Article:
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Legislative Council in India: Formation and Function

Legislative Council In India

Legislative Council in India[ Formation and Function]
» India has a bicameral system i.e., two Houses of Parliament. At the state level, the equivalent of the Lok Sabha is the Vidhan Sabha or Legislative Assembly; that of the Rajya Sabha is the Vidhan Parishad or Legislative Council.
» The Vidhan Parishad or Legislative Council is the upper house in those states of India that have a bicameral legislature.
» While most states have a unicameral legislature with only legislative assembly but as of 2017, seven (out of twenty-nine) states have a Legislative Council. They are Andhra PradeshBiharJammu and KashmirKarnatakaMaharashtraTelangana, and Uttar Pradesh.
» In 2010 the Parliament passed an Act to re-establish a Legislative Council for an eighth state, Tamil Nadu, but the implementation of the Act has been put on hold pending legal action; the state government has also expressed its opposition to the council's revival.
» .Union Cabinet of India has cleared the State of Assam to form a Legislative Council on 28 November 2013
» Odisha state is preparing to set up a legislative council after conducting a study in Karnataka and Maharashtra.

How does the Legislative Council Form?


Who decides whether the state should be unicameral or bicameral?


How legislative council is formed?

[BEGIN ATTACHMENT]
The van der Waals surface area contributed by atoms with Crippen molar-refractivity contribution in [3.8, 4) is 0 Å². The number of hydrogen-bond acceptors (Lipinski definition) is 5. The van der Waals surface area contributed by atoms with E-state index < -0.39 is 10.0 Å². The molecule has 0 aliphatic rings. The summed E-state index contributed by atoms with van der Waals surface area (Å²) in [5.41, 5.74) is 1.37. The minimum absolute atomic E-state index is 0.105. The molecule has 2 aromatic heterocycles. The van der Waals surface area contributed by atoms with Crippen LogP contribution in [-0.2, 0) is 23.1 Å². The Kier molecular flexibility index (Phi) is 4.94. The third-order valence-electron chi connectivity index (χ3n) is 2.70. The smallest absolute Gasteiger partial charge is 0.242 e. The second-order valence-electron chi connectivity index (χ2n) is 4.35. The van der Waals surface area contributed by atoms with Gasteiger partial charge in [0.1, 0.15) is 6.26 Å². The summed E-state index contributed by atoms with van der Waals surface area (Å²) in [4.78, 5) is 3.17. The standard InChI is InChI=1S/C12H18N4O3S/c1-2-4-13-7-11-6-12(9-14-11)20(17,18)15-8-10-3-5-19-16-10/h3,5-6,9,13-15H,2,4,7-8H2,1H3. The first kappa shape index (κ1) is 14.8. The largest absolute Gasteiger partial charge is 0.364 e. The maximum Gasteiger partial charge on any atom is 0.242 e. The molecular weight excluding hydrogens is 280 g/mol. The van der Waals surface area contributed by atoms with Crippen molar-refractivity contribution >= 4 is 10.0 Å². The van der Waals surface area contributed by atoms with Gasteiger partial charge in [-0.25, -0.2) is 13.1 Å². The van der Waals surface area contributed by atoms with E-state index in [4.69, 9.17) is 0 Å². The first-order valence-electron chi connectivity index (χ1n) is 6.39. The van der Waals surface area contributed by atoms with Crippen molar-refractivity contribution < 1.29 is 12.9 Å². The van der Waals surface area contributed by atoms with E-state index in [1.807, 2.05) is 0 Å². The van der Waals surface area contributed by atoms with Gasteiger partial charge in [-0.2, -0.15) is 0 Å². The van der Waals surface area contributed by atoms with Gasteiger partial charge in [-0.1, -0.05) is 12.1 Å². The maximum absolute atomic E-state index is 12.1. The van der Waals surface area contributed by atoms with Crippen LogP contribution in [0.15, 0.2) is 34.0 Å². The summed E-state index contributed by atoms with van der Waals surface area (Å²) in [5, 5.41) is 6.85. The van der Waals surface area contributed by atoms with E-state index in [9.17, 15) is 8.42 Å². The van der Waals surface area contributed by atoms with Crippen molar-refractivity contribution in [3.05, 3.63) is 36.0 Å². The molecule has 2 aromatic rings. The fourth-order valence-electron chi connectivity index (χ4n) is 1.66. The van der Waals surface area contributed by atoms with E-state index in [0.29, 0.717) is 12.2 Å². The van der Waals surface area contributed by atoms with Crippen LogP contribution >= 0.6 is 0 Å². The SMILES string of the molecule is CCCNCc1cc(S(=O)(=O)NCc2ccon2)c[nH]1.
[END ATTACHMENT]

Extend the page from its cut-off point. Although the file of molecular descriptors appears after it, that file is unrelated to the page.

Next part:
Who can abolish a legislative council?

» Union Parliament has the power’ to create or abolish the Legislative Council in various states on the basis of resolutions adopted by special majority in the Assemblies
» Andhra Pradesh had a Legislative Council from 1958, abolished it in 1985, and reconstituted it in 2007.
» Article 169 of Indian Constitution deals with the formation and abolition of Legislative Council in any State of India.
» Whether there should be a legislative council in the state or not, is decided by the legislative assembly of the state itself. But it does not mean that legislative assembly can itself create a legislative council.
» Under Article 169 of the Constitution, Parliament may by law create or abolish the second chamber in a state if the Legislative Assembly of that state passes a resolution to that effect by a special majority.

Article 169 in The Constitution Of India 1949

169. Abolition or creation of Legislative Councils in States
(1) Notwithstanding anything in Article 168, Parliament may by law provide for the abolition of the Legislative Council of a State having such a Council or for the creation of such a Council in a State having no such Council, if the Legislative Assembly of the State passes a resolution to that effect by a majority of the total membership of the Assembly and by a majority of not less than two-thirds of the members of the Assembly present and voting